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We Must Remain Vigilant

The National Disability Insurance Scheme, now renamed DisabilityCare is a step closer to becoming reality after the Queensland Premier Campbell Newman signed an agreement with Prime Minister Julia Gillard in Brisbane. The agreement confirms the funding commitment of both levels of government to the disability scheme.

The deal will see Queensland contribute $1.9 billion dollars over the next decade and see the disability reform starting to emerge in 2016, before it is fully operational in 2019-20. In signing up, Queensland now joins New South Wales, Tasmania, Victoria, South Australia and the Australian Capital Territory as signatories to the funding arrangements. That leaves Western Australia and the Northern Territory as the only governments still to put ink on the page.

Understandably, excitement is growing about the future of disability care in Australia and that has accelerated with each individual agreement reached between the state and territory governments and the commonwealth. People with a disability around Australia, their carers and families, are slowly rediscovering a long lost hope, that their needs might be sufficiently met by government. Of course there is going to be palpable excitement. Of course there will be some celebration.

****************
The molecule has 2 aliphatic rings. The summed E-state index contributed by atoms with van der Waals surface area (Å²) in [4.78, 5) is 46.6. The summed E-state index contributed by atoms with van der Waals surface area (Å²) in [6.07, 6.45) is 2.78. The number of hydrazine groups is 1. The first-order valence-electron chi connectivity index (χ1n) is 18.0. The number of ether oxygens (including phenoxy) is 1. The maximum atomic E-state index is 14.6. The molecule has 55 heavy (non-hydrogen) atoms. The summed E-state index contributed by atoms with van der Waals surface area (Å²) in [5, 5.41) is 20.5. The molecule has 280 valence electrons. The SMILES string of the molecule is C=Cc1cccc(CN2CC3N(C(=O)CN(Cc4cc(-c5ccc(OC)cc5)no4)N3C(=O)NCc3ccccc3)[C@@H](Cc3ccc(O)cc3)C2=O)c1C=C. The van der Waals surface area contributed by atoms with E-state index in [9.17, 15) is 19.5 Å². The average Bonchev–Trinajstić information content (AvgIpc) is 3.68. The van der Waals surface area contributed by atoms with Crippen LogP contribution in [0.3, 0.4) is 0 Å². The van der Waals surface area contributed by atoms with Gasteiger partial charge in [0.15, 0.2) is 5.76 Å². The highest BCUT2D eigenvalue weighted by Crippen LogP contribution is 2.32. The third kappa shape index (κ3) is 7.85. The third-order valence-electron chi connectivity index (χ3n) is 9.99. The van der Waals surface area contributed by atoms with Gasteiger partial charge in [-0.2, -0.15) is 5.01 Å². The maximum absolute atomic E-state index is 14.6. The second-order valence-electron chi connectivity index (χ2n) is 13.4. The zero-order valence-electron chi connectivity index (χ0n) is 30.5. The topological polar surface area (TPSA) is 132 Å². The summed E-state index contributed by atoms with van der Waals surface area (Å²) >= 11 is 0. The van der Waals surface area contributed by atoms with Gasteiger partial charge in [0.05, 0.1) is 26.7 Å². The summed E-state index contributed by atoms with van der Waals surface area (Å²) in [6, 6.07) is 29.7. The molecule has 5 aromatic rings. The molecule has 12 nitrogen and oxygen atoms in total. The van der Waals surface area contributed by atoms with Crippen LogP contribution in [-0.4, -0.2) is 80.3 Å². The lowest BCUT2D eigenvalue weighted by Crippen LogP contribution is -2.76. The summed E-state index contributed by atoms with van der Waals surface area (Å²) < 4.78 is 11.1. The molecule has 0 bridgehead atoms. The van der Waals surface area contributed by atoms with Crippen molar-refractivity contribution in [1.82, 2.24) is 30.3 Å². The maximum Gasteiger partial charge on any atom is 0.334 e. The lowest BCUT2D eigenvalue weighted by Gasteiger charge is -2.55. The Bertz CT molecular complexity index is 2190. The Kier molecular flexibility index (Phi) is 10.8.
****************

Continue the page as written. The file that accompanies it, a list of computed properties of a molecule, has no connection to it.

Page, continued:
But we need to be very careful about how we view recent events. As advocates and supporters of this much-needed reform we must not allow ourselves to get too swept up in the emotion of important days like yesterday. There is no doubt that commitments like that agreed to by Julia Gillard and Campbell Newman are a big step forward, but a lot can still go wrong between now and 2018-19. In fact, there is a need to continue to be cautious until well after the scheme is fully operational across the country. Things can still go a bit pear-shaped.

The first, but most surmountable roadblock is getting the recalcitrant state of Western Australia and the Northern Territory to agree to a funding commitment for the rollout with the commonwealth.

Western Australia wants to sign up but wants more decentralised control of the scheme in the state and that is fair enough, because service delivery should be based on a largely decentralised bureaucracy. Negotiations between WA and the federal government will continue and a resolution of some sort appears inevitable. But caution is still the order of the day here and both the state and the commonwealth must continue negotiations with an open mind and a desire for compromise on the specific issues WA has with the policy.

The Northern Territory will also need to get the pen out and sign a deal with Canberra for the full rollout of DisabilityCare. The NT Government just recently penned a deal to have their own launch site in the Barkly Region. In light of this, realisation of the funding for the full commitment surely cannot be too far away. But again, all possible eventualities must be taken into account, including the negative ones. even though 6 of the 8 states and territories have agreed to terms with the Gillard Government.

Bilateral agreements aside, there is still the issue of where the commonwealth, even the states, will get the rest of the money for the disability insurance scheme, despite the commitments to fund the scheme. At present the agreements are simply words between two parties and in the interest of making sure DisabilityCare happens, the positive developments must be viewed with the utmost wariness until the full policy has actually commenced.